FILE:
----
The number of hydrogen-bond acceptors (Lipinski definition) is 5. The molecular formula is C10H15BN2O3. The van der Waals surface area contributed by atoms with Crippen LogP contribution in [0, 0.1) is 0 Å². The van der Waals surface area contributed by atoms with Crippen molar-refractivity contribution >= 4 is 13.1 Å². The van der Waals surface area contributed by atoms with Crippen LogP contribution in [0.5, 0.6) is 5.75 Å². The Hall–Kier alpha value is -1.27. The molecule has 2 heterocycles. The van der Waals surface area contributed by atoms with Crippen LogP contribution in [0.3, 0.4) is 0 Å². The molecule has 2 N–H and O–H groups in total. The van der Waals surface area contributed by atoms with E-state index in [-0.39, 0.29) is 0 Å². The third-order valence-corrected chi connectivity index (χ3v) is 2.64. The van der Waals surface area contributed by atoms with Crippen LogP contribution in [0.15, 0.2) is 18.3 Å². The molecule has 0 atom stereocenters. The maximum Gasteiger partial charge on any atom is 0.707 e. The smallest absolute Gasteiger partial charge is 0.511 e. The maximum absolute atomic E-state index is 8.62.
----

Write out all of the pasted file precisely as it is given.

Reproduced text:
The number of hydrogen-bond acceptors (Lipinski definition) is 5. The molecular formula is C10H15BN2O3. The van der Waals surface area contributed by atoms with Crippen LogP contribution in [0, 0.1) is 0 Å². The van der Waals surface area contributed by atoms with Crippen molar-refractivity contribution >= 4 is 13.1 Å². The van der Waals surface area contributed by atoms with Crippen LogP contribution in [0.5, 0.6) is 5.75 Å². The Hall–Kier alpha value is -1.27. The molecule has 2 heterocycles. The van der Waals surface area contributed by atoms with Crippen LogP contribution in [0.3, 0.4) is 0 Å². The molecule has 2 N–H and O–H groups in total. The van der Waals surface area contributed by atoms with E-state index in [-0.39, 0.29) is 0 Å². The third-order valence-corrected chi connectivity index (χ3v) is 2.64. The van der Waals surface area contributed by atoms with Crippen LogP contribution in [0.15, 0.2) is 18.3 Å². The molecule has 0 atom stereocenters. The maximum Gasteiger partial charge on any atom is 0.707 e. The smallest absolute Gasteiger partial charge is 0.511 e. The maximum absolute atomic E-state index is 8.62.